Frank Lloyd Wright is one of the United States’ most widely recognized architects. In 1893 he founded his practice in Oak Park, on the western edge of Chicago. At this point in American architectural history, residential architecture drew heavily from European roots. Wright believed these styles weren’t representative of the long, low prairie landscapes and open skies of the Midwest. Over the course of his practice, he developed the prairie style of architecture, which eventually put the Midwest on the map.
Wright took cues from the Midwestern landscape as well as the arts and crafts movement, of which the prairie style is a direct descendent. He had a strong cohort of Midwestern architects who celebrated and often contributed to his work. This group, which Wright would later refer to as “The New School for the Middle West,” included George Elmslie, William Gray Purcell, George Washington Maher and others, and their work can be seen in places across Southwest.
Characteristics of the prairie style include one- to two-story homes, low slope roofs, long and low roof lines, strong horizontal elements, windows grouped together to create prominent views, built-in cabinetry, a prominent central chimney and a wide use of natural materials like wood and brick.
The Purcell-Cutts House near Lake of the Isles is the most famous example of prairie style architecture in Southwest, but other local projects range in size and ornamentation and include buildings both private and public.
In his work, Wright believed that architecture should be formed by its context and should respond to the culture of its time. By maintaining these prairie style buildings in our neighborhoods, we reinforce the importance of place. Winston Churchill once said, “We shape our buildings; thereafter they shape us.” These prairie style buildings are a tool that can be used to shape the development of the Southwest community now and in the future. They’re a reminder of where we are and where we came from — a nod to beautiful, long landscapes and expansive skies native to the Midwest.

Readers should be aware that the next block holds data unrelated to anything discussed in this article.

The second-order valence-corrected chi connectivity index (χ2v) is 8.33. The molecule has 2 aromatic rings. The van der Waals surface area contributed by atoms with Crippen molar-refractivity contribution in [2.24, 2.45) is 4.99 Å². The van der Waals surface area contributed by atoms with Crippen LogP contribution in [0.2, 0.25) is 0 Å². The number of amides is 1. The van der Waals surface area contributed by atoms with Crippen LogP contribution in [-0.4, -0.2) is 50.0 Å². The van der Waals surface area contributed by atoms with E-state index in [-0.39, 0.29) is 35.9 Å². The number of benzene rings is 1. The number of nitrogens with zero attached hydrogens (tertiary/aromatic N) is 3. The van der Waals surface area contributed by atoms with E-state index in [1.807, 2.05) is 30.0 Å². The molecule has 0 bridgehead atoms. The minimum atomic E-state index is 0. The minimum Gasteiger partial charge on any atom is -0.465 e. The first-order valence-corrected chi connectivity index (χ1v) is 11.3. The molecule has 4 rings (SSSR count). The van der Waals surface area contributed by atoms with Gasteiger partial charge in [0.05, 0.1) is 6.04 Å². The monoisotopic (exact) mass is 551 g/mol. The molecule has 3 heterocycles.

Charles T. Backus House
212 W. 36th St.
The Charles T. Backus House, a low-cost, two-level prairie style home, was designed by Purcell and Elmslie. The home was constructed in 1915 for approximately $3,000 (or $76,000 in today’s dollars). The prominent features include a first-level pergola above the exterior doors, window trellises, grouped windows, a low sloping roof jutting out over the building facade and horizontal wood trim spanning the face of the building.
Stewart Memorial Church
116 E. 32nd St.
The Stewart Memorial Church is one of the few pieces of public architecture in Southwest designed in the prairie style. This Missionary Baptist church is located in the Lyndale neighborhood and was designed by Purcell and George Feick in 1909. It is reminiscent of Wright’s design for the United Temple in Oak Park. Characteristics include long low roofs, porches at exterior entrances, decorative elements along roof edges and windows ganged together by the sanctuary and along other exterior walls. All of the windows, doors, exterior brick walls, porches and other features were rehabilitated in 1999 to maintain the integrity of the original design.
1324 Mount Curve Ave.
Located in Lowry Hill, the Winton House has been called one of the “purest examples of Prairie Style in Minneapolis.” Constructed in 1910 and designed by Maher, this home is one of the largest prairie style homes in Southwest. Grand porches extend the interior to the outdoors, while large expanses of windows further connect inhabitants to the surrounding nature.
- Frank Lloyd Wright Trust website
- Antique Home Organization
- Chicago Architecture Center
- City of Minneapolis
Callah Nelson is an architectural designer at Locus Architecture at 45th and Nicollet in Kingfield.